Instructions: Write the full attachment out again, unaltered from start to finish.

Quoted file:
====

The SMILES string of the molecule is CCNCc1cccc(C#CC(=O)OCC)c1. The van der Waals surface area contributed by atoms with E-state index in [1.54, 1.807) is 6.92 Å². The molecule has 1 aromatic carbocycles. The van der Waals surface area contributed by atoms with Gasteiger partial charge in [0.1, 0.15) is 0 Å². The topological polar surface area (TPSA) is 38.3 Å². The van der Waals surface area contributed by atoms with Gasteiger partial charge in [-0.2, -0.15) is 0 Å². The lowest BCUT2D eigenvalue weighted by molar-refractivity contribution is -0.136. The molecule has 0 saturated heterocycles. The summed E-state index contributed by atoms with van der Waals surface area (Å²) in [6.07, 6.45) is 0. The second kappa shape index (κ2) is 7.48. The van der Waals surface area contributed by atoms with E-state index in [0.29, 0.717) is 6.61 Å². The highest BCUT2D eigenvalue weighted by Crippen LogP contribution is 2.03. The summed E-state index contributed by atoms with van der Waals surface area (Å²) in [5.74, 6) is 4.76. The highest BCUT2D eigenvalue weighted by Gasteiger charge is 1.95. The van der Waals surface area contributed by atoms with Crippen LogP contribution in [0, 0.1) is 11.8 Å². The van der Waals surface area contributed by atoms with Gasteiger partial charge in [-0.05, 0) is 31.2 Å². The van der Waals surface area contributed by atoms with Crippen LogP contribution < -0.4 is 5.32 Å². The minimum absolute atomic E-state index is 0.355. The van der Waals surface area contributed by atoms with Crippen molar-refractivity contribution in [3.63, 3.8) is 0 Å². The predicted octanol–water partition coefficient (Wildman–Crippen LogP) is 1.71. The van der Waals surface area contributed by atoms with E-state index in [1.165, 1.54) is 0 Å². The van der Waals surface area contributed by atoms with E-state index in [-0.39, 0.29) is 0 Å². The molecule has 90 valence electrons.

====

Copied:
The SMILES string of the molecule is CCNCc1cccc(C#CC(=O)OCC)c1. The van der Waals surface area contributed by atoms with E-state index in [1.54, 1.807) is 6.92 Å². The molecule has 1 aromatic carbocycles. The van der Waals surface area contributed by atoms with Gasteiger partial charge in [0.1, 0.15) is 0 Å². The topological polar surface area (TPSA) is 38.3 Å². The van der Waals surface area contributed by atoms with Gasteiger partial charge in [-0.2, -0.15) is 0 Å². The lowest BCUT2D eigenvalue weighted by molar-refractivity contribution is -0.136. The molecule has 0 saturated heterocycles. The summed E-state index contributed by atoms with van der Waals surface area (Å²) in [6.07, 6.45) is 0. The second kappa shape index (κ2) is 7.48. The van der Waals surface area contributed by atoms with E-state index in [0.29, 0.717) is 6.61 Å². The highest BCUT2D eigenvalue weighted by Crippen LogP contribution is 2.03. The summed E-state index contributed by atoms with van der Waals surface area (Å²) in [5.74, 6) is 4.76. The highest BCUT2D eigenvalue weighted by Gasteiger charge is 1.95. The van der Waals surface area contributed by atoms with Crippen LogP contribution in [0, 0.1) is 11.8 Å². The van der Waals surface area contributed by atoms with Gasteiger partial charge in [-0.05, 0) is 31.2 Å². The van der Waals surface area contributed by atoms with Crippen LogP contribution < -0.4 is 5.32 Å². The minimum absolute atomic E-state index is 0.355. The van der Waals surface area contributed by atoms with Crippen molar-refractivity contribution in [3.63, 3.8) is 0 Å². The predicted octanol–water partition coefficient (Wildman–Crippen LogP) is 1.71. The van der Waals surface area contributed by atoms with E-state index in [1.165, 1.54) is 0 Å². The van der Waals surface area contributed by atoms with E-state index in [-0.39, 0.29) is 0 Å². The molecule has 90 valence electrons.